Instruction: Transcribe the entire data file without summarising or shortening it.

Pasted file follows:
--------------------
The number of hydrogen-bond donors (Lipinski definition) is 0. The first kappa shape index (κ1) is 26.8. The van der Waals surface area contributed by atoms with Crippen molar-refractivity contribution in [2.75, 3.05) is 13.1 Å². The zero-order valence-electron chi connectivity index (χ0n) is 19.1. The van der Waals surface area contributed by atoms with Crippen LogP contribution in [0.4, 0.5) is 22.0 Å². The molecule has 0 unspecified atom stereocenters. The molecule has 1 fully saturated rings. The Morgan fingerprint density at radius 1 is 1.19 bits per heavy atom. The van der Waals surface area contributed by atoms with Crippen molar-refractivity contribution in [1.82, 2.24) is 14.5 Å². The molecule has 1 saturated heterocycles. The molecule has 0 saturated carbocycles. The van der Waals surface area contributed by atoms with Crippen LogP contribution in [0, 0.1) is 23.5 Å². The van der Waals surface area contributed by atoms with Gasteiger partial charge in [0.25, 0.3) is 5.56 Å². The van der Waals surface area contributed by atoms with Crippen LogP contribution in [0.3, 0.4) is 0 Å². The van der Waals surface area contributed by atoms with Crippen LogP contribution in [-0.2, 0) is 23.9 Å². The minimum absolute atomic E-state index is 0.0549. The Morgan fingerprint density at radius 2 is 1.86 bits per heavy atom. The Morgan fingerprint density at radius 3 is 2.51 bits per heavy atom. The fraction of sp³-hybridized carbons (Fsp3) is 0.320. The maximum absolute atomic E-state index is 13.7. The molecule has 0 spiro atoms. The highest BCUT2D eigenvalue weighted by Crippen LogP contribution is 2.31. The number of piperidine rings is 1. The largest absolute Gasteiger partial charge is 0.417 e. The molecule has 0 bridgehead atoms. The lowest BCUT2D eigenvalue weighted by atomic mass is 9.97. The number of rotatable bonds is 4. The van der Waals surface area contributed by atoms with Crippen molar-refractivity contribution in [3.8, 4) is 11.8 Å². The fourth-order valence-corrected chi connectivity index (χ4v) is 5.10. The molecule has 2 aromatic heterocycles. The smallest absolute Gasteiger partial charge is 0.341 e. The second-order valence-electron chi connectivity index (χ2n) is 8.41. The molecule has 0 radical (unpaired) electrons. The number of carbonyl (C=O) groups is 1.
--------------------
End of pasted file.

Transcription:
The number of hydrogen-bond donors (Lipinski definition) is 0. The first kappa shape index (κ1) is 26.8. The van der Waals surface area contributed by atoms with Crippen molar-refractivity contribution in [2.75, 3.05) is 13.1 Å². The zero-order valence-electron chi connectivity index (χ0n) is 19.1. The van der Waals surface area contributed by atoms with Crippen LogP contribution in [0.4, 0.5) is 22.0 Å². The molecule has 0 unspecified atom stereocenters. The molecule has 1 fully saturated rings. The Morgan fingerprint density at radius 1 is 1.19 bits per heavy atom. The van der Waals surface area contributed by atoms with Crippen molar-refractivity contribution in [1.82, 2.24) is 14.5 Å². The molecule has 1 saturated heterocycles. The molecule has 0 saturated carbocycles. The van der Waals surface area contributed by atoms with Crippen LogP contribution in [0, 0.1) is 23.5 Å². The van der Waals surface area contributed by atoms with Gasteiger partial charge in [0.25, 0.3) is 5.56 Å². The van der Waals surface area contributed by atoms with Crippen LogP contribution in [0.3, 0.4) is 0 Å². The van der Waals surface area contributed by atoms with Crippen LogP contribution in [-0.2, 0) is 23.9 Å². The minimum absolute atomic E-state index is 0.0549. The Morgan fingerprint density at radius 2 is 1.86 bits per heavy atom. The Morgan fingerprint density at radius 3 is 2.51 bits per heavy atom. The fraction of sp³-hybridized carbons (Fsp3) is 0.320. The maximum absolute atomic E-state index is 13.7. The molecule has 0 spiro atoms. The highest BCUT2D eigenvalue weighted by Crippen LogP contribution is 2.31. The number of piperidine rings is 1. The largest absolute Gasteiger partial charge is 0.417 e. The molecule has 0 bridgehead atoms. The lowest BCUT2D eigenvalue weighted by atomic mass is 9.97. The number of rotatable bonds is 4. The van der Waals surface area contributed by atoms with Crippen molar-refractivity contribution in [3.8, 4) is 11.8 Å². The fourth-order valence-corrected chi connectivity index (χ4v) is 5.10. The molecule has 2 aromatic heterocycles. The smallest absolute Gasteiger partial charge is 0.341 e. The second-order valence-electron chi connectivity index (χ2n) is 8.41. The molecule has 0 radical (unpaired) electrons. The number of carbonyl (C=O) groups is 1.